I’m a big fan of the big voice of Jonny Hartman; I’m puzzled why he doesn’t get more recognition as a true great American baritone singer. I listened to the 45 rpm version of, I Just Dropped By To Say Hello, features his ability to show deep strength, delicate details and control, the EAT E-Glo S simply nails it! The fine texture in his voice is sumptuous and throaty.

 

A favorite contemporary album is Beck’s Morning Phase, a bit folk, a bit rock – melodic, melancholy, mellow. The EAT E-Glo S brings out the lushness of the music, the instruments mysteriously slide across the soundstage, especially in the ethereal track, Heart Is A Drum. Yet the delicate acoustic guitar and banjo plucking are clearly delineated on the following track, Say Goodbye. The E-Glo S does this album justice as a modern masterpiece of music, at least IMHO by expressing some rangy dynamics.

 

Donald Fagen’s, The Nightfly is a must for anyone wanting to show off their system, especially on vinyl. It is a tight and polished recording, but also very rich acoustically, drop the needle on the first track I.G.Y. The speakers light up, the EAT E-Glo S goes to work, so well balanced, so musical, so enjoyable. Excellent tempo and fullness, the EAT preamp expresses the highs cleanly."

Conclusion

"Most sub-$1k phono stages are frankly, simple metal boxes. This is not a glamorous component I suppose, but the EAT E-GLO S elevates the status of the phono preamplifier both visually and in performance. To most, $3,000 for a phono preamplifier may just be too much, given so many products for so much less, even counting the phono stage included in a good quality integrated amplifier or preamplifier.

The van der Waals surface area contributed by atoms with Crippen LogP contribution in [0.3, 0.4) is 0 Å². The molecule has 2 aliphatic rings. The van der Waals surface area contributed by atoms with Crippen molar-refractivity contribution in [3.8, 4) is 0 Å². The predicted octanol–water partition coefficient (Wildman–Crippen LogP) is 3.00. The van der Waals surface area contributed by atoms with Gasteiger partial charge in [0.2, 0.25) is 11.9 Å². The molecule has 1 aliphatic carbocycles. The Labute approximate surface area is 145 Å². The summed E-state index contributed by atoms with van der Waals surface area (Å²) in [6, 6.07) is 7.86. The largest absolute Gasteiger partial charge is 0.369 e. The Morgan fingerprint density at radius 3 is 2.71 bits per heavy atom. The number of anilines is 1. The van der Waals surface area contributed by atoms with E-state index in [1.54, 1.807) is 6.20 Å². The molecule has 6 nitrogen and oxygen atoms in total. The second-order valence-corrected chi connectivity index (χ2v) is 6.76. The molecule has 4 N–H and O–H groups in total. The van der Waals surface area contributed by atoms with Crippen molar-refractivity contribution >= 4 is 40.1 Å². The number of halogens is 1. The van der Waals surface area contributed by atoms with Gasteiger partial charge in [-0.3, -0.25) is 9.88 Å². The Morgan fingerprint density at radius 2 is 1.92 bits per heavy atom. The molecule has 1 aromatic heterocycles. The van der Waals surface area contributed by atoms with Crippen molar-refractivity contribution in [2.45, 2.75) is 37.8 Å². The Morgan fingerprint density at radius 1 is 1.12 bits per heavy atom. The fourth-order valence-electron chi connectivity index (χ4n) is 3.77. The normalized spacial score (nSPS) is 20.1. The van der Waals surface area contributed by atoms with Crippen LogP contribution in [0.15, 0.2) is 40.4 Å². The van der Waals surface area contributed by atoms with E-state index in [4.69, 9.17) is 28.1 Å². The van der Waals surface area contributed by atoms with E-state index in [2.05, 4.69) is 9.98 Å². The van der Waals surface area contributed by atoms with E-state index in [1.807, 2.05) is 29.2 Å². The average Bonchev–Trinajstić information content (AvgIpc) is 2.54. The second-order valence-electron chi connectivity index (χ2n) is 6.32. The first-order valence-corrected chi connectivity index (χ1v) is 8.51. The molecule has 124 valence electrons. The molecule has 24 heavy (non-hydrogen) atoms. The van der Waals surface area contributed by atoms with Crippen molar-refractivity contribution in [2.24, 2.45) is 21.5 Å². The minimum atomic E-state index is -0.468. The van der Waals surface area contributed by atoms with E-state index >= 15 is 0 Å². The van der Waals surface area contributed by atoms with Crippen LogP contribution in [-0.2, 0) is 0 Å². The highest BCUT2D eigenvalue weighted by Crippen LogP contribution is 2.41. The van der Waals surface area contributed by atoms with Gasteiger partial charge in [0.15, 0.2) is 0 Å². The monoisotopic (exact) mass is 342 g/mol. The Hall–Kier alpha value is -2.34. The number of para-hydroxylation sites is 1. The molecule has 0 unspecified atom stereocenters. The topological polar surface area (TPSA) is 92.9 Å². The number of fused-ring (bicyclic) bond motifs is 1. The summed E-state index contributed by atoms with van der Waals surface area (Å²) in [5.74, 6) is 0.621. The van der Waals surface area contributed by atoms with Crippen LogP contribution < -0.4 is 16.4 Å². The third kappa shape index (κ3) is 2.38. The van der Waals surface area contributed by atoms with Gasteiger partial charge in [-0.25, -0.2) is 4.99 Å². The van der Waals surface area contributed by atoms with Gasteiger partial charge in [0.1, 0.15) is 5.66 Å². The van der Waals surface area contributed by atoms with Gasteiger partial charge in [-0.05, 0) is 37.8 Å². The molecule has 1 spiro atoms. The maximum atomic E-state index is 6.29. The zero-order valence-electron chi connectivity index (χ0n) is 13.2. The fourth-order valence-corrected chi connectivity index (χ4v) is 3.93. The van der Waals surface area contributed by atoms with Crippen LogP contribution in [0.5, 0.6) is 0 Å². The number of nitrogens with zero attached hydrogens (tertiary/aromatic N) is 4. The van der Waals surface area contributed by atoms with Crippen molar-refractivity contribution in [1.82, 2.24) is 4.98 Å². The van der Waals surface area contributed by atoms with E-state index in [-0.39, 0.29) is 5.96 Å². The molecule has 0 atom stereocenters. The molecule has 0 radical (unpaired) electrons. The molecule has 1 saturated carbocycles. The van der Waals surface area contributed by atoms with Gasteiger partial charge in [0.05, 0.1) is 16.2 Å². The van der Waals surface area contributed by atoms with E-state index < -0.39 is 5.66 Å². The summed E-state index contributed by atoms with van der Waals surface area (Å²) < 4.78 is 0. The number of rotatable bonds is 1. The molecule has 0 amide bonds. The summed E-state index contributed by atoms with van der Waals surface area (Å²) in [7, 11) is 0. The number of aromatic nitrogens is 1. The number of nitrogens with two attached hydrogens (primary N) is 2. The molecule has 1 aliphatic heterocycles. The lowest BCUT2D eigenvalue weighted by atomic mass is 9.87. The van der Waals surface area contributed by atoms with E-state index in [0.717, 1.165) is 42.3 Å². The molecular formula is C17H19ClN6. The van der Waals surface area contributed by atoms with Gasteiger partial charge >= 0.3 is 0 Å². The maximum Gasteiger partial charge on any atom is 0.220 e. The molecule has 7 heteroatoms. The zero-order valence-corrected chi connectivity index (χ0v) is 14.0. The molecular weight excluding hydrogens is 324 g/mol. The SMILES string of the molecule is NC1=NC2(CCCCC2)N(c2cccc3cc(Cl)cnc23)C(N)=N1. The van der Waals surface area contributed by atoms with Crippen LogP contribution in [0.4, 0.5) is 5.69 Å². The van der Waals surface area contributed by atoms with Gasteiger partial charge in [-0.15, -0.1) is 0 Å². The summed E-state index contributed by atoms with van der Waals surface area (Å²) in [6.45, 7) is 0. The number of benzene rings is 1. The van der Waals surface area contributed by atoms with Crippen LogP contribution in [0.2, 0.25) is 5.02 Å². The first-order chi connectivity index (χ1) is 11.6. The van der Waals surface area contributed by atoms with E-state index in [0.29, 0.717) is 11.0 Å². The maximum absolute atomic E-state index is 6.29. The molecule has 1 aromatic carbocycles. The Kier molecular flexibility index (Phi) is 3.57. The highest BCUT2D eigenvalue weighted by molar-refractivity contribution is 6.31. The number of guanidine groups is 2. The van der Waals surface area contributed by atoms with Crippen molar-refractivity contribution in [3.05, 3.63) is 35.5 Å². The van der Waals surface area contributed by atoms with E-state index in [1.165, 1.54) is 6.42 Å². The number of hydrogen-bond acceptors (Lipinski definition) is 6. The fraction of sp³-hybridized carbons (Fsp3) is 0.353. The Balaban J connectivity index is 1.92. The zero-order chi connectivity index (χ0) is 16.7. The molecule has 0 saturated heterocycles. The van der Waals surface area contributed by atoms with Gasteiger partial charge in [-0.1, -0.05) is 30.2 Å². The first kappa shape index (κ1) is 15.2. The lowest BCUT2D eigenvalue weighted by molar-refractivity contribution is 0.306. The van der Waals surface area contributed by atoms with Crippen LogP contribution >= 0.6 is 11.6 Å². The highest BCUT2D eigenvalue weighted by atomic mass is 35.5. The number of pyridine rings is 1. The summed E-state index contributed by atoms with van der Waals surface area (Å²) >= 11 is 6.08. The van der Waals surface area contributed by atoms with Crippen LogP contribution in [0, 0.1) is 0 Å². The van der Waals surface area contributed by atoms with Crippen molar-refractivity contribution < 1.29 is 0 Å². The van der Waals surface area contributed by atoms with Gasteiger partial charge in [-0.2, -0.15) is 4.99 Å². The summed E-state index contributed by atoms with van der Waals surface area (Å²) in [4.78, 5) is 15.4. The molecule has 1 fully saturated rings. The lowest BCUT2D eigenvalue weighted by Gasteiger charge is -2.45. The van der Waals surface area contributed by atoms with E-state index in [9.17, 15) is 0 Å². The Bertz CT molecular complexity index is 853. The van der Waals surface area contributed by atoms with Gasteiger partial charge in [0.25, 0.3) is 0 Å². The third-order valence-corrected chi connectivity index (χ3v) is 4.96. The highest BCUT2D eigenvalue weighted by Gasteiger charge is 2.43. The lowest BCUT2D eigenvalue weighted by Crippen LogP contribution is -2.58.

This I will tell you with a straight face, there is a difference sonically that once you hear how greatly the hybrid E-Glo S sounds and elevates your system, you may not think twice about the upgrade and cost.

 

I can’t imagine a significant difference between the flagship EAT E-Glo and this new hybrid. But I will say if the pricier E-Glo sounds “better” than the E-Glo S, then I’m intrigued, because this Hybrid unit is thorough across the spectrum. I felt it resolved bass beyond adequate, clean and natural highs and especially finite detail.

This is an elevate-your-system kind of product.

I highly recommend it. "

Tone Magazine - AnalogAholic

Jeff Dorgay  |  May 1  2018

 

"While there are a number of intriguing phono stages in the $1,000 range, stepping up to the five figure models reveals a level of tonal sophistication that the lesser models do not. Of course, you need a system capable of resolving the detail, and for many analog enthusiasts, this is overkill. Comparing the E-Glo S to a number of top range phonostages we have on hand from Simaudio, Audio Research, Conrad-Johnson and Pass, the EAT is an excellent balance.